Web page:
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Joshua J. New, Brian J. Scholl; The spatial distribution of subjective time dilation. Journal of Vision 2006;6(6):597. doi: 10.1167/6.6.597.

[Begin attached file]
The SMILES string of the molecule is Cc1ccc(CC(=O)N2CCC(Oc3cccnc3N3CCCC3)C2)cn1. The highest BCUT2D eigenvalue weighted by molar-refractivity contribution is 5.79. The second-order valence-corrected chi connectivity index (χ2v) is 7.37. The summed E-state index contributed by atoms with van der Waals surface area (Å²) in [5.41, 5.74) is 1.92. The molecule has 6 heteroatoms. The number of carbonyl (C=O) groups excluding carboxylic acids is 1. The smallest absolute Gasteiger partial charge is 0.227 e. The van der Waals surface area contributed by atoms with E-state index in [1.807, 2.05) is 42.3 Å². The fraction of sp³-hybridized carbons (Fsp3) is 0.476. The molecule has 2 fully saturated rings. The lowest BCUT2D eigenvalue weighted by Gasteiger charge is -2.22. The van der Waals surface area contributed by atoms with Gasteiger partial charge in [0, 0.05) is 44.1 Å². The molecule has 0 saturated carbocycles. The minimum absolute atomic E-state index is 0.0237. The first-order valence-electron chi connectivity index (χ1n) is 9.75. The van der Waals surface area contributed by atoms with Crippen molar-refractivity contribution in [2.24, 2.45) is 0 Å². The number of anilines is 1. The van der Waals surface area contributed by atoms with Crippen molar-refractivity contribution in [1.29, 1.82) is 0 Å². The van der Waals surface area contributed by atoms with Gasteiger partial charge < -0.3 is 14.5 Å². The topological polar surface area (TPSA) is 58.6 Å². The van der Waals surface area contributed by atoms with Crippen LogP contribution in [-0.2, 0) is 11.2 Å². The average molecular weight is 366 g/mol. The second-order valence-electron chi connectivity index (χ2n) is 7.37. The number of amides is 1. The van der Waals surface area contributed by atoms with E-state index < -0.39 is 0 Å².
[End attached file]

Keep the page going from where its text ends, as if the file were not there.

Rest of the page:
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Time can appear to slow down in certain brief real-life events — e.g. during car accidents or critical moments of athletes' performances. Such time dilation can also be produced to a smaller degree experimentally, e.g. when viewing an oddball stimulus in a sequence of otherwise identical stimuli (Tse et al., 2004, P&P). In this project we explored the spatial distribution of time dilation: Does time expand only for the oddball events themselves, or for all events occurring at that time? Observers viewed a sequence of centrally displayed shapes which appeared one at a time, and had to compare the duration of an intermittently appearing green target to the standard duration of the other randomly-colored nontarget shapes. A peripheral gray distractor disc was presented along with each shape for a shorter, fixed interval. Each distractor disc was either static or underwent a salient (‘oddball’) transformation, such as expanding in size or orbiting the central shape. With static distractors, targets' durations were accurately perceived. However, targets which were accompanied by oddball distractors were perceived to last considerably longer than their true durations, and in fact could not be distinguished from the objectively longer nontarget duration. Time dilation is thus not tied to oddball stimuli per se, and may be an invariably global experience. Additional experiments addressed whether this result is mediated via a spatial gradient of attentional enhancement, and the degree to which it is augmented by incorporating the target and distractor into a single object.
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